Under the Shadow ★★★★½

Best horror films of 2016?

Ever since I was a kid I've been fascinated by haunted houses and ghosts. So it was only natural that when my love for the horror genre was sparked by films like Nightmare on Elm Street in the 80s, I always sought out films that had to do with spirits and whatnot.

So I guess you'll agree with me that we have been mistreating this particular subgenre for quite some time. These days films about ghosts and hauntings are prefabricated, jump scare riddled, drab distillations of what should make these stories so great. We should be intrigued and afraid, not scared, but uncomfortable.

When you read the synopsis for Under the Shadow, you'd probably think you'll be in for yet another familiar trip down trope lane.

And to a certain extent, you are. It follows the beats of the most familiar ghost stories. The difference is, however, that Under the Shadow is dedicated to its setting in that it takes great pains to give its audience a glimpse into a deeply troubled era of a country. In the wrong hands this could have turned into a cheap gimmick, but director Anvari takes his time to establish character and setting before using the latter to build the tension a story like this needs.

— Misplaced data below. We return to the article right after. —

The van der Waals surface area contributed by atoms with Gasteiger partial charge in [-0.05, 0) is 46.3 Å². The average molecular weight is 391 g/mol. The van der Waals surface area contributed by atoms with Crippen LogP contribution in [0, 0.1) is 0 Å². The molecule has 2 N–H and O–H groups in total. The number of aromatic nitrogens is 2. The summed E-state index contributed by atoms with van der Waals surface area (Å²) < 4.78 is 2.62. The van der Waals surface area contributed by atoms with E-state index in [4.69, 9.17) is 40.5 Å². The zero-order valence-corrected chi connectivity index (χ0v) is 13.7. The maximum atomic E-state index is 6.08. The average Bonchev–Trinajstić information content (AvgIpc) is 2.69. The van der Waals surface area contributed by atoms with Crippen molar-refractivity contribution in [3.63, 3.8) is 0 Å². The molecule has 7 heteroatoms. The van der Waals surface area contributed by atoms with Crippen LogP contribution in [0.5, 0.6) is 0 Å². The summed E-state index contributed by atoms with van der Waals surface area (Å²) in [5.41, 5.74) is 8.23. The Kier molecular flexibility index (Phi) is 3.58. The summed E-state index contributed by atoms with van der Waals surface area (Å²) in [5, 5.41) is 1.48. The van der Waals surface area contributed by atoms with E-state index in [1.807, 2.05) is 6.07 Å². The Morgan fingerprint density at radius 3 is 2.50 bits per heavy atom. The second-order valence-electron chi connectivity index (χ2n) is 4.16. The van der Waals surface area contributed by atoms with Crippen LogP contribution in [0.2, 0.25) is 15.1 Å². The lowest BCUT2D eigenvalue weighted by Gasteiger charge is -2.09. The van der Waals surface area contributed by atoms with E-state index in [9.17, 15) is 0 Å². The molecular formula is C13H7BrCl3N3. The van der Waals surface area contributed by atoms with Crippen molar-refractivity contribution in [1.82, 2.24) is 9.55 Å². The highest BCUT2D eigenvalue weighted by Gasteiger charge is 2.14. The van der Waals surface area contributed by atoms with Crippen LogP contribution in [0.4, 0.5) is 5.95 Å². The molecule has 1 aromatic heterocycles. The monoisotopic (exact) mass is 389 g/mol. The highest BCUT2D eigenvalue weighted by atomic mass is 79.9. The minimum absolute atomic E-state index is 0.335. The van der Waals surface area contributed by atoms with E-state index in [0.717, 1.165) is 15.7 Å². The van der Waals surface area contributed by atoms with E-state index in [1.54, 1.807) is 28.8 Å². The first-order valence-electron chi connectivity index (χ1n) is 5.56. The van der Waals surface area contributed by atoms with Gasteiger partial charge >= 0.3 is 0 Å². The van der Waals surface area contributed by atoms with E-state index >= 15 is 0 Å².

And the tension is at points superbly uncomfortable. Aided by two superb leading ladies, Anvari keeps his storytelling lean, which is very welcome indeed. I loved how the events of the outside world acted as a very credible reason for mother and daughter to slowly end up alone in their apartment building. The growing despair in Narges Rashidi's eyes as she sees everyone leave and feels her daughter slipping through her fingers, caused by something that she eventually has to concede to being supernatural, that despair carries this film. Horror is about being afraid for the people you're watching and Under the Shadow does that really well.

There is the odd jump scare but this film really excels in the visual fear mongering. There are scenes that are deliciously disturbing because of their haunting imagery. I hope Anvari gets more chances to explore this genre as he certainly manages to do a lot with a little.

Contemporary horror can learn a thing or two from Under the Shadow. And for fans of this particular sub genre it is required viewing.

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